Advancing Biogas Utilization through Fuel Flexible SOFC

Lead Research Organisation: University of St Andrews
Department Name: Chemistry


Biogas provides an excellent means to convert waste to energy. It is an important technology widely applied in rural India with many significant installations also in the UK and Europe. Currently electricity is generally produced from biogas through thermal conversion; however, the electrical efficiency of this process is low. Converting biogas to electricity via fuel cell technology offers significant increases in efficieny, perhaps a factor of 2, and hence is a highly desirable technology. Some biogas installations do exist utiliing molten carbonate fuel cell technology; however, it is widely considered that Solid Oxide Fuel Cell Technology is the most promising future technology due to its much higher power density and its applicability to a wide range of scales. Here, we seek to improve the performance and durability of SOFC fuel electrodes for operation in biogas.

Biogas is largely a mixture of CO2 and methane with quite large impurity contents of hydrogen sulphide. In this study, we investigate the performance and durability of some different SOFC concepts in fuel gas compositions directly relevant to biogas operation. The first strategy investigated will be to develop new perovskite and related materials for application as SOFC anodes that are resistant to coking and sulphur degradation. The second strategy to be investigated, relates to the utilisation of proton conducting perovskite to protect Ni and other electrocatalysts from coking and degradation. These and more conventional electrodes will be studied through sophisticating imaging techniques and electrochemcal performance testing. Promising concepts will be scaled up into significant cells, i.e. >10cm2 and rigourous testing performed. Test cells will be made and evaluated under different gas mixes probing both operation on startup in biogas and on prolonged operation utilising anode exhaust recirculate (containing steam and additional CO2) for internal reformation. Durability will be assessed up to 1000 hrs in appropriate biogas reformates and the degree of Sulphur scrubbing required, if any, assessed. Overall we seek solutions that could be applied to multi-kW scales of relevance decentralised and isolated operation.

The UK will lead imaging and modelling, new anodes and performance testing, whereas India will lead proton conducting cermets and cell fabrication and scale up; however all activites involve significant cross-national activity.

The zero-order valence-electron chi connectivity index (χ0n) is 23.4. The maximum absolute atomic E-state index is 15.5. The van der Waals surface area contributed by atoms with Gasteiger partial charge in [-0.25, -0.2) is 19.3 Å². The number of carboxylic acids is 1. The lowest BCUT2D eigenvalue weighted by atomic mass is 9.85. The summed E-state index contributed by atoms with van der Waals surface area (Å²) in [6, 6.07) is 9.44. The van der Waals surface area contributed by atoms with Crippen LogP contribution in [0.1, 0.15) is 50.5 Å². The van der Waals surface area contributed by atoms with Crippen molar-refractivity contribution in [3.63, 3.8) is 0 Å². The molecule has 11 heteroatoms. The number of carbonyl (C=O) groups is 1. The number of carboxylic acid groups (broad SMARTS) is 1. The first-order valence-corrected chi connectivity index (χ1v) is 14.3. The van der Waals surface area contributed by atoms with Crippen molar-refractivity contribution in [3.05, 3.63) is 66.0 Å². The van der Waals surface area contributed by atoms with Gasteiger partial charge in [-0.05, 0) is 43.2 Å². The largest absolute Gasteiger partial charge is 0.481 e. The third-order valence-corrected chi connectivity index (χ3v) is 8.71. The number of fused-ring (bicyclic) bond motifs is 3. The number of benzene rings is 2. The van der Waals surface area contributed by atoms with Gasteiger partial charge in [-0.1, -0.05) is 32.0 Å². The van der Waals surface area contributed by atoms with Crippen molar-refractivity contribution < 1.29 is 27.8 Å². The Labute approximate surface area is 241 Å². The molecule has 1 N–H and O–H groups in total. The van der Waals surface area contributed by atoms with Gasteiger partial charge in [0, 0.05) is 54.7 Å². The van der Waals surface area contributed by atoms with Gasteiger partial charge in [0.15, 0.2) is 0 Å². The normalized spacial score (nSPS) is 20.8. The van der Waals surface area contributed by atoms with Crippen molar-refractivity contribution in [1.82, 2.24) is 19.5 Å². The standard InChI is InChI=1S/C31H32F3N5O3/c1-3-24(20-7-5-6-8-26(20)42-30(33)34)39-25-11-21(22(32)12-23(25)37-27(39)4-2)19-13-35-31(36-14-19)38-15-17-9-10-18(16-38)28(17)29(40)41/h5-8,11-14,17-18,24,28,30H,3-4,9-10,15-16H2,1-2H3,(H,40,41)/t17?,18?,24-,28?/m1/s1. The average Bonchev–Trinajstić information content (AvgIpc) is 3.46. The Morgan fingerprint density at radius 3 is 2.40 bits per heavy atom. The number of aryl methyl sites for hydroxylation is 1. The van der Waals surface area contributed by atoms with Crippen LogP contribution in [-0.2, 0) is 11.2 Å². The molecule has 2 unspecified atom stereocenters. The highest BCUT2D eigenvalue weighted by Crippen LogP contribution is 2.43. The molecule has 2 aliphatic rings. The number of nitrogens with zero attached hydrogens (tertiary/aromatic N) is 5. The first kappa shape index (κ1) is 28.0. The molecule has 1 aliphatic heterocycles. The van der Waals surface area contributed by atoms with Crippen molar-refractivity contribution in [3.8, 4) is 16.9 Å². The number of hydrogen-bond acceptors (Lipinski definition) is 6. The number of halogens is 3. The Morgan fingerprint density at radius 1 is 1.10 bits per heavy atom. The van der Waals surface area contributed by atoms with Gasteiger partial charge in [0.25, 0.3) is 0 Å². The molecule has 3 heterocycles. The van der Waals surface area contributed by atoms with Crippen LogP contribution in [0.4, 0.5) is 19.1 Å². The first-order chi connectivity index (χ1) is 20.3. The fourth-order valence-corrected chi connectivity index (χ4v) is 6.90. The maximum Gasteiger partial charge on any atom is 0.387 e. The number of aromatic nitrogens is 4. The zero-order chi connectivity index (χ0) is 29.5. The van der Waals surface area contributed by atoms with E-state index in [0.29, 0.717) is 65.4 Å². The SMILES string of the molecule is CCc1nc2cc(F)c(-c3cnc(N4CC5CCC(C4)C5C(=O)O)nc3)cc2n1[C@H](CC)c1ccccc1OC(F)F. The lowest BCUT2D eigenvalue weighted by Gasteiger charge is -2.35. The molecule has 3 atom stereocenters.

Two project workshops will be held in the UK and two in India and these will be linked to training events and outreach meetings open to the wider community. Each researcher will spend at least one month working in partner country laboratory on joint activity.

Planned Impact

The world faces an immense challenge to address the energy demands of emerging economies whilst not further increasing anthropogenic CO2 emissions. A key approach is to change from regarding waste as a problem that needs to be solved to an opportunity to harness essentially free energy. Conversion of suitable waste streams to biogas offers a very promising route to heat or electricity. Unfortunately much of the available energy is lost when electricity is produced due to inefficient conversion. Combining biogas production with fuel cell conversion can greatly increase the amount of electricity produced from a given volume of waste and hence is a very attractive future technology.

Biogas produced from the anaerobic digestion of manure and other organic wastes in small-scale digestion facilities and is used in over two million households in India, providing an affordable and effective energy source to communities that have great need. In the UK, agriculture generates of the order of 3 million tonnes per annum of wet animal slurries and manures and it is estimated that even with 50% utilisation 1.1TWhr could be generated from these sources alone.

Some biogas fuel systems do exist utilising MCFC technology; however, SOFC technology offers improved power densities and better scalability. Biogas/SOFC is widely recognised as an important direction for future R&D. The work described in this project will improve performance and durability and most importantly will allow simpler systems to be developed opening up important new markets especially for the grid isolated rural communities. Delivery of new technologies which provide new capabilities, not achievable with existing technologies, is key to rapidly ramping up their uptake and will firmly establish the new fuel cell industry.

The likely impact of the project is significantly enhanced by the complimentary strengths of the UK and India partners. This project brings together a very significant capability involving leading edge capability in new materials, imaging, processing and testing.


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Description We have established a collaborative programme of research between UK and India organisations addressing the use of biogas in high temeperature fuel cells. A new standard composition has been defined allowing fundamental studies to address realistic fuel compositions. New electrode structures have been developed showing good performance in biogas compositions, which whilst being poisoned by any sulphur impurities that might come into the system, are not irreversibly poisoned.
Exploitation Route Electrode compositions are of interest to our Industry partners and are being evaluated at present.
Sectors Energy,Environment

Title Data underpinning:Highly efficient, coking-resistant SOFCs for energy conversion using biogas fuels 
Type Of Material Database/Collection of data 
Year Produced 2015 
Provided To Others? Yes